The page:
Financial and environmental savings

The US Department of Energy estimates that over the next 20 years LED lighting in the United States can:

  • Create savings of $265 billion
  • Reduce electricity consumption for lighting by 33 percent
  • Negate the need for 40 new power plants

An LED-powered New Year's Eve

Like the future of the country, the world-famous Times Square Ball is lit with advanced light emitting diode (LED) technology.

The 32,256 LEDs lighting the ball are each digitally controlled and capable of producing 16 million different colors that can be used to produce patterns and images.

More important to cost-conscious procurement officials, the LED lights use only about 12 percent of the electricity that would have been used to power it with traditional lighting technology. The LED lights have a rated life expectancy of 30,000 hours (3.4 years of continuous use) versus the approximately 1,000 hours (1.4 months) for traditional incandescent and halogen lights, saving significant labor costs to replace light bulbs.

The LEDs are lead- and mercury-free, meeting European RoHS environmental standards, which can mean additional cost savings through reduced hazardous disposal costs.

DOE CALiPER certification

The US Department of Energy (DOE) created the Commercially Available LED Product Evaluation and Reporting (CALiPER) program to measure and evaluate LED lighting using third party testing laboratories like Underwriters Laboratories (UL). See www1.eere.energy.gov/buildings/ssl/about_caliper.html.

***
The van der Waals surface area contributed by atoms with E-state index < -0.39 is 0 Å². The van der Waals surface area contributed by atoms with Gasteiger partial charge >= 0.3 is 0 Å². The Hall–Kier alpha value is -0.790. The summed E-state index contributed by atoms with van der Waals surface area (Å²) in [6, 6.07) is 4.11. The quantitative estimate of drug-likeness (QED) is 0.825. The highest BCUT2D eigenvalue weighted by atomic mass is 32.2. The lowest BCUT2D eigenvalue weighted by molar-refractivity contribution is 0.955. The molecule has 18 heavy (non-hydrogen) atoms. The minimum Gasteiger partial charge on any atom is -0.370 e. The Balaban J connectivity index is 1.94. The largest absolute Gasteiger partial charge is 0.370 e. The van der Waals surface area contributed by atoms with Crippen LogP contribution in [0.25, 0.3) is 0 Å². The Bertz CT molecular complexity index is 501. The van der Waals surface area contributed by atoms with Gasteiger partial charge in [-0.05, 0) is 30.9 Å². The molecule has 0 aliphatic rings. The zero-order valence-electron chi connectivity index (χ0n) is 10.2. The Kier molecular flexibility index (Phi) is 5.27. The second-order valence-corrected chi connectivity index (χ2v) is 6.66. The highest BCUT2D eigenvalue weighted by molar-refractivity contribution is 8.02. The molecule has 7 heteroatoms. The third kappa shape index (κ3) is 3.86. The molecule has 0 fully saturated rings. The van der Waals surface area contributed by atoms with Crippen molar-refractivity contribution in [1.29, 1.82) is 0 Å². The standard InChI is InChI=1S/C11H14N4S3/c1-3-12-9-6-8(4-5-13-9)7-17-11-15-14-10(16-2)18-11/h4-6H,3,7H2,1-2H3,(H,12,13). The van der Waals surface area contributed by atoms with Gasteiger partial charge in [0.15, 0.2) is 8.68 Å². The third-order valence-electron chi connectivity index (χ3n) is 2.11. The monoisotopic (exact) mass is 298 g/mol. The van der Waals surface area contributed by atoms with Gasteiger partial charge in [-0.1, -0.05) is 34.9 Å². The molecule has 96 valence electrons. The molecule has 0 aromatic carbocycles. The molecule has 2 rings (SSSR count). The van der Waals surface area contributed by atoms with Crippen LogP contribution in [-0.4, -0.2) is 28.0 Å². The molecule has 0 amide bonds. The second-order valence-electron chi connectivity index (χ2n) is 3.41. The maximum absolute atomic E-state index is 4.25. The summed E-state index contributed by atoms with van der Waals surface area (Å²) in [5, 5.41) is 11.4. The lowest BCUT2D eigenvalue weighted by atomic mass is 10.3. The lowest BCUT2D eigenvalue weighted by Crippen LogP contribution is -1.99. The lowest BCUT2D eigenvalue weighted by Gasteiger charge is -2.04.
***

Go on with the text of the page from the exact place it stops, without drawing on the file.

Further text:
Bright future ahead

LEDs are beginning to appear on consumer retail shelves in part because the large volume government purchases helped drive LED costs down and quality up. As a result, more and more governments and consumers are shifting to LEDs, saving money, reducing energy consumption and improving their environmental performance. Government purchasing will continue to influence the unfolding LED market and help determine how bright the future will be.

Resources

Responsible Purchasing Network, www.responsiblepurchasing.net - Produced a Responsible Purchasing Guide for LED Exit Signs, Street Lights, and Traffic Signals that includes recommended purchasing specifications. It also includes calculators to help determine cost savings and payback periods.

US Department of Energy CALiPER Program, www1.eere.energy.gov/buildings/ssl/about_caliper.html - Establishes standards and testing protocols for LEDs.

US Department of Energy Municipal Solid-State Street Light Consortium, www1.eere.energy.gov/buildings/ssl/consortium.html - Evaluates new technologies, shares best practices, and provides additional resources.

Energy Star, www.energystar.gov - Establishes LED energy-efficiency and performance standards for LEDs.

Underwriters Laboratories, www.ul.com - Establishes LED safety and performance standards and tests products to ensure compliance to energy-efficiency, safety and performance standards.

About the Author

Scot Case has been researching and promoting responsible purchasing issues for 17 years. He is market development director for UL Environment. Contact him via e-mail at scot.case@ulenvironment.com or in Reading, PA, at 610-779-3770.